Determination of Phenotype Associated SNPs in the MC1R Gene*
Jagiellonian University, Cracovia, Lesser Poland Voivodeship, Poland Journal of Forensic Sciences
(Impact Factor: 1.16).
02/2007; 52(2):349 - 354. DOI: 10.1111/j.1556-4029.2006.00361.x
Prediction of physical appearance based on genetic analysis is a very attractive prospect for forensic investigations. Recent studies have proved that there is a significant association between some genetic variants of the melanocortin 1 receptor (MC1R) gene and red hair color. The present study focuses on the potential forensic applicability of variation within this pigment-related gene. Sequencing of the complete MC1R gene was performed on a group of red-haired individuals and controls with different pigmentation. A major role in determination of red hair color is played by two MC1R variants—C451T and C478T. The optimized minisequencing assay for genotyping of the above positions and three other important red hair-related MC1R polymorphisms, C252A, G425A, and G880C was successfully applied to analyze typical forensic specimens. Determination of a homozygous or heterozygous combination can be a good predictor of both red hair color and fair skin of a subject.
Available from: PubMed Central
- "The genome-wide association study (GWAS), a linkage analysis and candidate gene study, has been used to identify genetic variants influencing such EVCs. Variations in the MC1R gene have been associated with red hair . The red hair prediction method, based on a combination of non-synonymous SNPs in MC1R, was already developed for forensic science more than 10 years ago , and its accuracy was 84% in the prediction of red-haired individuals. "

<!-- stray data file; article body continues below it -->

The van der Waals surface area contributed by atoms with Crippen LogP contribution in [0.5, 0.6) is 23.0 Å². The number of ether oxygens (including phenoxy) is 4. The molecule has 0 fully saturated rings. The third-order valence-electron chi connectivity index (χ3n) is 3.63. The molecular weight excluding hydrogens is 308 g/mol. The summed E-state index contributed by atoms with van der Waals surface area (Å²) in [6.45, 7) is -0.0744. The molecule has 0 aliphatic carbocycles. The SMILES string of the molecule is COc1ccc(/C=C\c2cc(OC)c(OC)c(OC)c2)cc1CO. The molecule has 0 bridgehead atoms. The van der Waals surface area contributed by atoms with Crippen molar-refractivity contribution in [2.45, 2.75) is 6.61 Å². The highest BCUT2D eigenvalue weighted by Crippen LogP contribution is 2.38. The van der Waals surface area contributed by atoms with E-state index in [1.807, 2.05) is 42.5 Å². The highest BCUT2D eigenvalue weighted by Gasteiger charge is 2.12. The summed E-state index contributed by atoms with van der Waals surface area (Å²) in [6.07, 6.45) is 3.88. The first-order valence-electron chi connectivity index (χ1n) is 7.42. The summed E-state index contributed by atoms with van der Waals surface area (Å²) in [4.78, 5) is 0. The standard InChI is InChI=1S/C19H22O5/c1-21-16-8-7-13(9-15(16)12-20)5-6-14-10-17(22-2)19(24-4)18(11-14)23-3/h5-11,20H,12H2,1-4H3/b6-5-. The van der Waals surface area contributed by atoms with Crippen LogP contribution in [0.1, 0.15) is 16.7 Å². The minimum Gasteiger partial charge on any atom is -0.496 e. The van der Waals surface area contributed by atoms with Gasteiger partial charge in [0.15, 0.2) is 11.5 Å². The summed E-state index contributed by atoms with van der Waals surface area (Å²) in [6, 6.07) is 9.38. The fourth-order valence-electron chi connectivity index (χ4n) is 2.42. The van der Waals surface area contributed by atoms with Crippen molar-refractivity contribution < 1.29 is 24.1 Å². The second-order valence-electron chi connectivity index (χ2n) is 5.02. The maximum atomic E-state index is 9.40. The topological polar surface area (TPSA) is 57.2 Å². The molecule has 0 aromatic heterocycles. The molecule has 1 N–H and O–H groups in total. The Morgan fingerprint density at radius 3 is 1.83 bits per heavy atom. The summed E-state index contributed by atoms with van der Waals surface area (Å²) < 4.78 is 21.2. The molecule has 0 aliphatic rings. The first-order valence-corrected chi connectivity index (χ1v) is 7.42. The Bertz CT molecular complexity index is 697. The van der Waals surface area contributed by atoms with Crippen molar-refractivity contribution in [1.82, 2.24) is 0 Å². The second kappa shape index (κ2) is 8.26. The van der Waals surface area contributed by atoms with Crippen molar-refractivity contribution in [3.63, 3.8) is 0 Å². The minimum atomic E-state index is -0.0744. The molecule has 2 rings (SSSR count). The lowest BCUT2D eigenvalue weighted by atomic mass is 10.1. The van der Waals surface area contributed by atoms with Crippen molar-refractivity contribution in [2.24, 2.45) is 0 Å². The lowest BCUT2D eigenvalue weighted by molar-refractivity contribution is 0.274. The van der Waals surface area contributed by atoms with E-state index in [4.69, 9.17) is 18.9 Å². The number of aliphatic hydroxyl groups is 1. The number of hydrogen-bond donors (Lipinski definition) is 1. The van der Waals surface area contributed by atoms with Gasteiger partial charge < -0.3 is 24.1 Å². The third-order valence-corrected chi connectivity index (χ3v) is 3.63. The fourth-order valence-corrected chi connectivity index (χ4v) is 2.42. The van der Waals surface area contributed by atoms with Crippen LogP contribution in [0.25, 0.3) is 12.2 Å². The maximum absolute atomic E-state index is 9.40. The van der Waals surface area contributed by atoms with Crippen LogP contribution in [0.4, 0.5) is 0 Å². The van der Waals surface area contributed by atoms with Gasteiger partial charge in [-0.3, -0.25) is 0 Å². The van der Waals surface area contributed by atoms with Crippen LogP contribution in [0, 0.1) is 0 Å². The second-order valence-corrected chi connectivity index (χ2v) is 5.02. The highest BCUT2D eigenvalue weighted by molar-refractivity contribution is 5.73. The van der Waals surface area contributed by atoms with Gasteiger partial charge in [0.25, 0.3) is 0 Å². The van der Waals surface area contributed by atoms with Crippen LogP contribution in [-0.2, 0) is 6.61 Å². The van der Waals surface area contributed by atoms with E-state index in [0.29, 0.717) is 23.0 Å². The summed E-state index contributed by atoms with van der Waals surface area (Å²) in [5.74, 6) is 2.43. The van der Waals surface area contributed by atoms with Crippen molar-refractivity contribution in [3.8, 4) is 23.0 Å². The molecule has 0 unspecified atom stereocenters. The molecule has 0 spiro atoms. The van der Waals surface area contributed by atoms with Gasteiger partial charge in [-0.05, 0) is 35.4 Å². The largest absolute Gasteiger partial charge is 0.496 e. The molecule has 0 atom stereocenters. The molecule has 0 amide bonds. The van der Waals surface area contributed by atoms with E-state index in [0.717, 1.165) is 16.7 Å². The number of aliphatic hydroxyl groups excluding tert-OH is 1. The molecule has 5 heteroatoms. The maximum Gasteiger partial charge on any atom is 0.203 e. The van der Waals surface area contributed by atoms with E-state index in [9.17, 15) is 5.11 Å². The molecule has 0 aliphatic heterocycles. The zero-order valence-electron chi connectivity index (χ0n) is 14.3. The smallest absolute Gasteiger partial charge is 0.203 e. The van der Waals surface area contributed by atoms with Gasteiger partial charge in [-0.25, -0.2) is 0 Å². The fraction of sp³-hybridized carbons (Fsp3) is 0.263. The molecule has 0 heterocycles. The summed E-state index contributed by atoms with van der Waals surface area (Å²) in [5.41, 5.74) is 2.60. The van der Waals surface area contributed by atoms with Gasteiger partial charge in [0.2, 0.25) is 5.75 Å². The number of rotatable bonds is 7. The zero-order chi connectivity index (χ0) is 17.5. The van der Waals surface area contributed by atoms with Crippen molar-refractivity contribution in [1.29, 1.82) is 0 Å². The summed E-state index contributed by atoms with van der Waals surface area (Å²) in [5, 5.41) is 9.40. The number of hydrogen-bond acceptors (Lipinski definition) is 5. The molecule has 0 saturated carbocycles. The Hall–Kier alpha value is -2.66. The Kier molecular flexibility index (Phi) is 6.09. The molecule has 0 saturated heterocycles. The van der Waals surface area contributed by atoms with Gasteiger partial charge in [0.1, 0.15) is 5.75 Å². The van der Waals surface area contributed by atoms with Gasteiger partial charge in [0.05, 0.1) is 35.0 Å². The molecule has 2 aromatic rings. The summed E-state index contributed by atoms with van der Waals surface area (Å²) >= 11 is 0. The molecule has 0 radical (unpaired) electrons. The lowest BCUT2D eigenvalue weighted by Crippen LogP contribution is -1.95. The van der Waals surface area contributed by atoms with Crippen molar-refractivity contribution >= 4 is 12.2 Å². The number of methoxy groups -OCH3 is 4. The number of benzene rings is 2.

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ABSTRACT: The prediction of externally visible characteristics from DNA has been studied for forensic genetics over the last few years. Externally visible characteristics include hair, skin, and eye color, height, and facial morphology, which have high heritability. Recent studies using genome-wide association analysis have identified genes and variations that correlate with human visible phenotypes and developed phenotype prediction programs. However, most prediction models were constructed and validated based on genotype and phenotype information on Europeans. Therefore, we need to validate prediction models in diverse ethnic populations. In this study, we selected potentially useful variations for forensic science that are associated with hair and eye color, iris pattern, and facial morphology, based on previous studies, and analyzed their frequencies in 1,920 Koreans. Among 20 single nucleotide polymorphisms (SNPs), 10 SNPs were polymorphic, 6 SNPs were very rare (minor allele frequency < 0.005), and 4 SNPs were monomorphic in the Korean population. Even though the usability of these SNPs should be verified by an association study in Koreans, this study provides 10 potential SNP markers for forensic science for externally visible characteristics in the Korean population.
Available from: ncbi.nlm.nih.gov
- "From the 105 Slovenian samples we eliminated only one person, this being the only person with red hair in our population (0.9% of the Slovenian population). This low frequency of red hair color was expected for the general Slovenian population and additionally confirmed that red haired individuals were more prevalent in the Baltic region and Northern Europe populations (28). "